The Rev. Professor Peter J. Gomes, Plummer Professor of Christian Morals and Pusey Minister in the Memorial Church at Harvard University, dies on Feb. 28.
Harvard hosts “Mapping the Human Genome: Ten Years After,” a panel discussion with Eric Lander, a leader of the Human Genome Project.
Ten of Harvard’s leading faculty gather at Sanders Theatre for the second annual Harvard Thinks Big, an undergraduate-organized discussion in which 10 speakers each take 10 minutes to explore a topic near and dear to their hearts.
Shakira, renowned Colombian singer, songwriter, and philanthropist, is honored as the 2011 Artist of the Year by the Harvard Foundation.
HMS neurobiologists develop a technique for unraveling neural networks. Through a combination of microscopy platforms, researchers can crawl through the individual connections composing a neural network, much as Google crawls web links.
Researchers from the Broad Institute of Harvard and MIT, Dana-Farber Cancer Institute, and Weill Cornell Medical College lay out the full genetic blueprint of multiple prostate tumors, uncovering alterations that have never before been detected and offering a detailed view of the genetic missteps that underlie the disease.
Harvard College announces that it will restore nonbinding early action as part of its admissions process this fall and significantly enhance its recruiting program for students from modest economic backgrounds. Nearly 35,000 students applied to Harvard College for admission to the Class of 2015. Letters of admission were sent on March 30 to 2,158 students, 6.2% of the record pool of 34,950. More than 60% of the admitted students will receive need-based scholarships averaging more than $40,000, benefiting from a record $160 million in financial aid. Families with students on scholarship contribute an average of $11,500 annually toward the cost of a Harvard education.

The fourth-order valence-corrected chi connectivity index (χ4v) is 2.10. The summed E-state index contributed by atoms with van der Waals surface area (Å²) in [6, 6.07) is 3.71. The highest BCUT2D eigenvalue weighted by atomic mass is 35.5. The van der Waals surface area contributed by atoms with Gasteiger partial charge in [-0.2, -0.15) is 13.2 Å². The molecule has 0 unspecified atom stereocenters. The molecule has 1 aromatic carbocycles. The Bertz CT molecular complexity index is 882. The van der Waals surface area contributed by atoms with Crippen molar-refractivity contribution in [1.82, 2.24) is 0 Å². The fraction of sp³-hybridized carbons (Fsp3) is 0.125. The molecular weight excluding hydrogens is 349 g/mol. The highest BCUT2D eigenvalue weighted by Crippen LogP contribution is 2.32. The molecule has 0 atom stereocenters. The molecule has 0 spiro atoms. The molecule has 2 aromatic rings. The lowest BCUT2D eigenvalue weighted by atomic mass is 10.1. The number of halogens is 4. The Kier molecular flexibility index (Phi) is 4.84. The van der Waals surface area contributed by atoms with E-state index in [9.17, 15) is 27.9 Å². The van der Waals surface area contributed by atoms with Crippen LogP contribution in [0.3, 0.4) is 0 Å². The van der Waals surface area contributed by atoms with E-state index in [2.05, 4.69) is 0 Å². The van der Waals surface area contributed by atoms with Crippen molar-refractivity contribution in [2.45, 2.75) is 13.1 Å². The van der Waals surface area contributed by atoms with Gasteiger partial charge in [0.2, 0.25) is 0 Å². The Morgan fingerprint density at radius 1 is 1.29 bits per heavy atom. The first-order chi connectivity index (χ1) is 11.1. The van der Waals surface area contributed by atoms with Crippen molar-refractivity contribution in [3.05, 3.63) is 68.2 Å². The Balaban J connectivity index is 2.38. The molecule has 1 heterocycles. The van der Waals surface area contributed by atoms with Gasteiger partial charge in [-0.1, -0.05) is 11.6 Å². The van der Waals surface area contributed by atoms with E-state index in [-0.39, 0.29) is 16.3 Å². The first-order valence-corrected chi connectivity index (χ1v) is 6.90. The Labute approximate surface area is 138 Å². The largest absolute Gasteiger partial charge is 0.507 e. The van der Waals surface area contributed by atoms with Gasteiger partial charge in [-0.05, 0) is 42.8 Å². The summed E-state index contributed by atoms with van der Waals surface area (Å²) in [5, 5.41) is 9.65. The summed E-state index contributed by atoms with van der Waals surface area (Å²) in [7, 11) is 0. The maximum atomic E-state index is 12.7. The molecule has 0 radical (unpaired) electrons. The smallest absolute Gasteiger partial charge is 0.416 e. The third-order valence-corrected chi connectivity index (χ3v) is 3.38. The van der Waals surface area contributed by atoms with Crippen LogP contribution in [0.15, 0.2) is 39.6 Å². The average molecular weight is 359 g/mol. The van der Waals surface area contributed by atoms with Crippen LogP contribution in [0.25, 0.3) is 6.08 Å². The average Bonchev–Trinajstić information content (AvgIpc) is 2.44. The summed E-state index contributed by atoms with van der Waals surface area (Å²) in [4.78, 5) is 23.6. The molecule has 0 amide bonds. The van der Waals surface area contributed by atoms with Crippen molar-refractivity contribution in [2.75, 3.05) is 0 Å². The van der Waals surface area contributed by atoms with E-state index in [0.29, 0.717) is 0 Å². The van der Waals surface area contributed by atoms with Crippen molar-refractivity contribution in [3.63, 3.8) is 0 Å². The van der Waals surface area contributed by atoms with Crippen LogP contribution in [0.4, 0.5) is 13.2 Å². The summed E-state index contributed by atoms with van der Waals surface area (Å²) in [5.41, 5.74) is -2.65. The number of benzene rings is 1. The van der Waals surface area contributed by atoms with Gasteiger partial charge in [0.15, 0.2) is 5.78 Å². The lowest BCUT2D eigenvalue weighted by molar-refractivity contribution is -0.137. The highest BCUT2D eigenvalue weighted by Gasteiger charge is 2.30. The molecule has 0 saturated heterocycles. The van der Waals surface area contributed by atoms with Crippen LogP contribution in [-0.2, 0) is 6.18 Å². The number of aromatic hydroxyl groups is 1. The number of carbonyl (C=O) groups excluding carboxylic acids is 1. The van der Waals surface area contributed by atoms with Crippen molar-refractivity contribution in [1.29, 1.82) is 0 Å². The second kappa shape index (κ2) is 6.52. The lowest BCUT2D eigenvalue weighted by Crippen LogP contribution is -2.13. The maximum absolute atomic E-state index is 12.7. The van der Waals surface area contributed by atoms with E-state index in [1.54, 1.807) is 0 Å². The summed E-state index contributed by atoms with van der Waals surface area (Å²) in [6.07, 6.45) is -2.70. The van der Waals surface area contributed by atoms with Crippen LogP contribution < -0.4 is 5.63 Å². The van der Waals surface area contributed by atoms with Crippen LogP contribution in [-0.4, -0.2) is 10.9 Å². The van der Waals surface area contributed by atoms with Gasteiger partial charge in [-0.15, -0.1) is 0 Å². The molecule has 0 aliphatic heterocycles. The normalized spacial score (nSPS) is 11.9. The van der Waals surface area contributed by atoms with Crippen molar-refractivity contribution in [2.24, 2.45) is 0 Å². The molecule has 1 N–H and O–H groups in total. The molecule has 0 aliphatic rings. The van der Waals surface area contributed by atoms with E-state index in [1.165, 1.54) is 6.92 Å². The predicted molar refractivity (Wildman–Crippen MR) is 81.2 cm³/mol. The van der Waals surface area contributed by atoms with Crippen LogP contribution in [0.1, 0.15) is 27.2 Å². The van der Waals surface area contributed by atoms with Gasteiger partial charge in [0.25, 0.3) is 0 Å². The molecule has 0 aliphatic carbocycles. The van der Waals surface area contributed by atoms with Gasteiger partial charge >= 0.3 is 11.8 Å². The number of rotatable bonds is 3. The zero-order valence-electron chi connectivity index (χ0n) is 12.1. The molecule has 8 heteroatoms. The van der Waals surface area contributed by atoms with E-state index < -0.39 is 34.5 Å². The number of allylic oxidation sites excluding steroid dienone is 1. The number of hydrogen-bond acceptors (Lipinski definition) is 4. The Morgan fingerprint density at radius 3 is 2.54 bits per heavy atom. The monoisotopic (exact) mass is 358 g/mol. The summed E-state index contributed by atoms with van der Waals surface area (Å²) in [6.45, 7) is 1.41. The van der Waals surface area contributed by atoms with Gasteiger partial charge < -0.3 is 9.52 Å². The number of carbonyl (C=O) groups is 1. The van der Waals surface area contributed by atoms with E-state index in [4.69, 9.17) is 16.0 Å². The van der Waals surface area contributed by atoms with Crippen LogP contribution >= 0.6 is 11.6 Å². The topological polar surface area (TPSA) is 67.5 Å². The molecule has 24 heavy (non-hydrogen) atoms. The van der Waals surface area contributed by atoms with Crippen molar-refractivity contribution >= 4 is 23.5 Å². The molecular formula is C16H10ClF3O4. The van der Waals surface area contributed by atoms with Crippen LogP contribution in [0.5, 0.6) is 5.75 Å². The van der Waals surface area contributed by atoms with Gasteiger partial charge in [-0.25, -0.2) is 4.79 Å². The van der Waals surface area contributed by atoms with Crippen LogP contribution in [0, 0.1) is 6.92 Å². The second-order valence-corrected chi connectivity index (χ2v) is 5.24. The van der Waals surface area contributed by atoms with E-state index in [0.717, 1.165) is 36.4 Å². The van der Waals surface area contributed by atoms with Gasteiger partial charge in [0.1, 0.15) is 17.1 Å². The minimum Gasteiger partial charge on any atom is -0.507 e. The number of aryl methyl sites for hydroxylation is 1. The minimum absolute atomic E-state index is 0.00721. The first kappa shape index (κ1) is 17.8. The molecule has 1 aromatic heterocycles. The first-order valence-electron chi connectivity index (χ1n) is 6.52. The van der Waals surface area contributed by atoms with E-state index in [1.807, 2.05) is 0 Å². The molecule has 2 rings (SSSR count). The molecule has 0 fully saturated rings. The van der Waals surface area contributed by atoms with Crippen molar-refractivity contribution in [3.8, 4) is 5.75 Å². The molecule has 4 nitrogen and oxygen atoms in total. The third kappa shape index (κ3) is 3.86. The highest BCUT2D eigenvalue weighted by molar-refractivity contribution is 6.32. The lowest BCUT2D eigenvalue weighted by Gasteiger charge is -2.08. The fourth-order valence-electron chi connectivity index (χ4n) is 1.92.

House Majority Leader Eric Cantor portrays the United States as a “fiscal train wreck” and sketches the stark choices that Republicans consider necessary to fuel the nation’s sputtering economic engine during an address at HKS.
Harvard Office for Sustainability’s Green Office Program reaches its 100th Green Office. There are currently 118 Green Offices recognized, with more than 2,000 employees involved in green office activities.
Researchers at Harvard and MITRE produce the world’s first programmable nanoprocessor. The groundbreaking prototype represents a significant step forward in the complexity of computer circuits that can be assembled from synthesized nanometer-scale components.
Michael Brenner, Glover Professor of Applied Mathematics and Applied Physics at the Harvard School of Engineering and Applied Sciences, receives the George Ledlie Prize from the President and Fellows of Harvard College. The prize is awarded no more than once every two years to someone who “since the last awarding of said prize has by research, discovery, or otherwise made the most valuable contribution to science, or in any way for the benefit of mankind.”
After a 40-year hiatus, Harvard announces it will welcome back the Reserve Officers’ Training Corps (ROTC) program to campus. President Faust and Navy Secretary Ray Mabus, J.D. ’76, sign an agreement bringing the Navy ROTC program back to campus.
Within hours of the massive earthquake that struck Japan, Harvard’s Center for Geographic Analysis launches a web-based data clearinghouse for disaster responders seeking data on the Sendai quake and tsunami. Members of the Harvard for Japan movement, together with the Reischauer Institute of Japanese Studies and the Program on U.S.-Japan Relations, host “Harvard for Japan Week,” a slate of activities designed to raise awareness of the effects of the Great East Japan Earthquake and ongoing nuclear crisis in Japan.
President Faust travels to Chile to highlight Harvard’s engagement with Latin America. In Chile, she meets with government and academic leaders and gets a firsthand look at the tangible benefits of Harvard research. Faculty members and others involved in the trip share their impressions about key stops along the way in a Gazette blog exclusive.
After Chile, Faust visits Brazil where she reconnects with alumni, exchanges ideas with university leaders, and meets with Brazilian students who have studied alongside Harvard students or with Harvard faculty in Brazil. For more faculty blogs from the trip.